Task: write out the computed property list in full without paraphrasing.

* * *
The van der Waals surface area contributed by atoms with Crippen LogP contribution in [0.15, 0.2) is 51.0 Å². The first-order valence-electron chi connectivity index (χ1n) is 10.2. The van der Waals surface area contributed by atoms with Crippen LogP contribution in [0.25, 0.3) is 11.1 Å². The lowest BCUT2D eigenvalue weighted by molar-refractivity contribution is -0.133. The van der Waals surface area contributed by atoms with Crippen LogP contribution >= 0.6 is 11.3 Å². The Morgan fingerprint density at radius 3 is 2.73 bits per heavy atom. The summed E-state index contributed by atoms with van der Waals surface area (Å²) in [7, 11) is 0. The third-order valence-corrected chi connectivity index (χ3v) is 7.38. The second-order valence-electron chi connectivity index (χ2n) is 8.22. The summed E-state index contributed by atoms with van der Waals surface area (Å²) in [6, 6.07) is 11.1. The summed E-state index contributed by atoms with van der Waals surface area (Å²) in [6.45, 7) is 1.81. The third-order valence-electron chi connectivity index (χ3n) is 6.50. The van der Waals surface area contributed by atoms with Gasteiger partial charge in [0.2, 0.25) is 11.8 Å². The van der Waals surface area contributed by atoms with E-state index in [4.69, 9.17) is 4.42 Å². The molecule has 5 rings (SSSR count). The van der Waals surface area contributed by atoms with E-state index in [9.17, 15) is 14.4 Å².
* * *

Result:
The van der Waals surface area contributed by atoms with Crippen LogP contribution in [0.15, 0.2) is 51.0 Å². The first-order valence-electron chi connectivity index (χ1n) is 10.2. The van der Waals surface area contributed by atoms with Crippen LogP contribution in [0.25, 0.3) is 11.1 Å². The lowest BCUT2D eigenvalue weighted by molar-refractivity contribution is -0.133. The van der Waals surface area contributed by atoms with Crippen LogP contribution >= 0.6 is 11.3 Å². The Morgan fingerprint density at radius 3 is 2.73 bits per heavy atom. The summed E-state index contributed by atoms with van der Waals surface area (Å²) in [7, 11) is 0. The third-order valence-corrected chi connectivity index (χ3v) is 7.38. The second-order valence-electron chi connectivity index (χ2n) is 8.22. The summed E-state index contributed by atoms with van der Waals surface area (Å²) in [6, 6.07) is 11.1. The summed E-state index contributed by atoms with van der Waals surface area (Å²) in [6.45, 7) is 1.81. The third-order valence-electron chi connectivity index (χ3n) is 6.50. The van der Waals surface area contributed by atoms with Gasteiger partial charge in [0.2, 0.25) is 11.8 Å². The van der Waals surface area contributed by atoms with E-state index in [4.69, 9.17) is 4.42 Å². The molecule has 5 rings (SSSR count). The van der Waals surface area contributed by atoms with E-state index in [9.17, 15) is 14.4 Å².